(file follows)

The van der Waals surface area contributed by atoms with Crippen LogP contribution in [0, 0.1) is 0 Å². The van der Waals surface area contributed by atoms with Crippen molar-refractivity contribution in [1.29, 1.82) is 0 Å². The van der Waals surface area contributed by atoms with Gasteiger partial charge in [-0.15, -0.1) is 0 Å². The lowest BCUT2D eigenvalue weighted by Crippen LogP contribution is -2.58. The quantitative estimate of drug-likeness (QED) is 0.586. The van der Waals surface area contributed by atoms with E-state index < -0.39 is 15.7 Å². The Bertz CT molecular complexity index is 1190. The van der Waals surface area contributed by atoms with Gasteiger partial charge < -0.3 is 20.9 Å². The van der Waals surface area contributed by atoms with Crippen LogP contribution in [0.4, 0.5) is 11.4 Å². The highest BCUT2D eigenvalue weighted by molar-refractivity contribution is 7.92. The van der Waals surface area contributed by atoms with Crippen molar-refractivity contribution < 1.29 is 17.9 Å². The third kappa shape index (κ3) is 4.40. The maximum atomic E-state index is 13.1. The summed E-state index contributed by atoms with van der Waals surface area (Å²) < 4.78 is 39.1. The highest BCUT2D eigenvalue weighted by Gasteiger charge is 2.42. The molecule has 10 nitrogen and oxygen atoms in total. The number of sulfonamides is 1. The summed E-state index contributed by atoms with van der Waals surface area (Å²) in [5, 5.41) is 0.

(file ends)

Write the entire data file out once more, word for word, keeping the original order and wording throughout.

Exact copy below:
The van der Waals surface area contributed by atoms with Crippen LogP contribution in [0, 0.1) is 0 Å². The van der Waals surface area contributed by atoms with Crippen molar-refractivity contribution in [1.29, 1.82) is 0 Å². The van der Waals surface area contributed by atoms with Gasteiger partial charge in [-0.15, -0.1) is 0 Å². The lowest BCUT2D eigenvalue weighted by Crippen LogP contribution is -2.58. The quantitative estimate of drug-likeness (QED) is 0.586. The van der Waals surface area contributed by atoms with E-state index < -0.39 is 15.7 Å². The Bertz CT molecular complexity index is 1190. The van der Waals surface area contributed by atoms with Gasteiger partial charge < -0.3 is 20.9 Å². The van der Waals surface area contributed by atoms with Crippen LogP contribution in [0.4, 0.5) is 11.4 Å². The highest BCUT2D eigenvalue weighted by molar-refractivity contribution is 7.92. The van der Waals surface area contributed by atoms with Crippen molar-refractivity contribution < 1.29 is 17.9 Å². The third kappa shape index (κ3) is 4.40. The maximum atomic E-state index is 13.1. The summed E-state index contributed by atoms with van der Waals surface area (Å²) < 4.78 is 39.1. The highest BCUT2D eigenvalue weighted by Gasteiger charge is 2.42. The molecule has 10 nitrogen and oxygen atoms in total. The number of sulfonamides is 1. The summed E-state index contributed by atoms with van der Waals surface area (Å²) in [5, 5.41) is 0.